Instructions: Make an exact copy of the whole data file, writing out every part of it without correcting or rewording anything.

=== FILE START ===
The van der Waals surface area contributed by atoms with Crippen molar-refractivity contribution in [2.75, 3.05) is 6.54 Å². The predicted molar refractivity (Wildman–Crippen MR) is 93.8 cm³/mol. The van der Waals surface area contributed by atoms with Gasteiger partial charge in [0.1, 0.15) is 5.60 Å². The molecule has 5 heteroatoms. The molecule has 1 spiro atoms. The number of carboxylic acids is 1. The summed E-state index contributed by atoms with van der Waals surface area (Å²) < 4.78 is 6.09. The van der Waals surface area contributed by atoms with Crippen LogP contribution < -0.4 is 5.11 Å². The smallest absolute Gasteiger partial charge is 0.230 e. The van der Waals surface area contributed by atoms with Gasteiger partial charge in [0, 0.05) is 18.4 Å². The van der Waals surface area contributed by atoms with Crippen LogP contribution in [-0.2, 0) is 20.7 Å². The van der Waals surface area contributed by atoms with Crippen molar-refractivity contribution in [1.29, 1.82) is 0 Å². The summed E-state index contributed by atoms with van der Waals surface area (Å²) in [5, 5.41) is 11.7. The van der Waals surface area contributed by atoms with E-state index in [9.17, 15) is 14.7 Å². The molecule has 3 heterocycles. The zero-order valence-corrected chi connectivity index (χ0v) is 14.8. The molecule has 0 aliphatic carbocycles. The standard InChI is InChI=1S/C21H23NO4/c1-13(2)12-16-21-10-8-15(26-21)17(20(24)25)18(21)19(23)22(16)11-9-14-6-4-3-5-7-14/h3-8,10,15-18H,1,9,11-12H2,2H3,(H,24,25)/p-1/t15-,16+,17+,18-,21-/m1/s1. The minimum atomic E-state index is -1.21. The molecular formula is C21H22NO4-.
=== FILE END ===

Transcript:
The van der Waals surface area contributed by atoms with Crippen molar-refractivity contribution in [2.75, 3.05) is 6.54 Å². The predicted molar refractivity (Wildman–Crippen MR) is 93.8 cm³/mol. The van der Waals surface area contributed by atoms with Gasteiger partial charge in [0.1, 0.15) is 5.60 Å². The molecule has 5 heteroatoms. The molecule has 1 spiro atoms. The number of carboxylic acids is 1. The summed E-state index contributed by atoms with van der Waals surface area (Å²) < 4.78 is 6.09. The van der Waals surface area contributed by atoms with Crippen LogP contribution < -0.4 is 5.11 Å². The smallest absolute Gasteiger partial charge is 0.230 e. The van der Waals surface area contributed by atoms with Gasteiger partial charge in [0, 0.05) is 18.4 Å². The van der Waals surface area contributed by atoms with Crippen LogP contribution in [-0.2, 0) is 20.7 Å². The van der Waals surface area contributed by atoms with Crippen molar-refractivity contribution in [1.29, 1.82) is 0 Å². The summed E-state index contributed by atoms with van der Waals surface area (Å²) in [5, 5.41) is 11.7. The van der Waals surface area contributed by atoms with E-state index in [9.17, 15) is 14.7 Å². The molecule has 3 heterocycles. The zero-order valence-corrected chi connectivity index (χ0v) is 14.8. The molecule has 0 aliphatic carbocycles. The standard InChI is InChI=1S/C21H23NO4/c1-13(2)12-16-21-10-8-15(26-21)17(20(24)25)18(21)19(23)22(16)11-9-14-6-4-3-5-7-14/h3-8,10,15-18H,1,9,11-12H2,2H3,(H,24,25)/p-1/t15-,16+,17+,18-,21-/m1/s1. The minimum atomic E-state index is -1.21. The molecular formula is C21H22NO4-.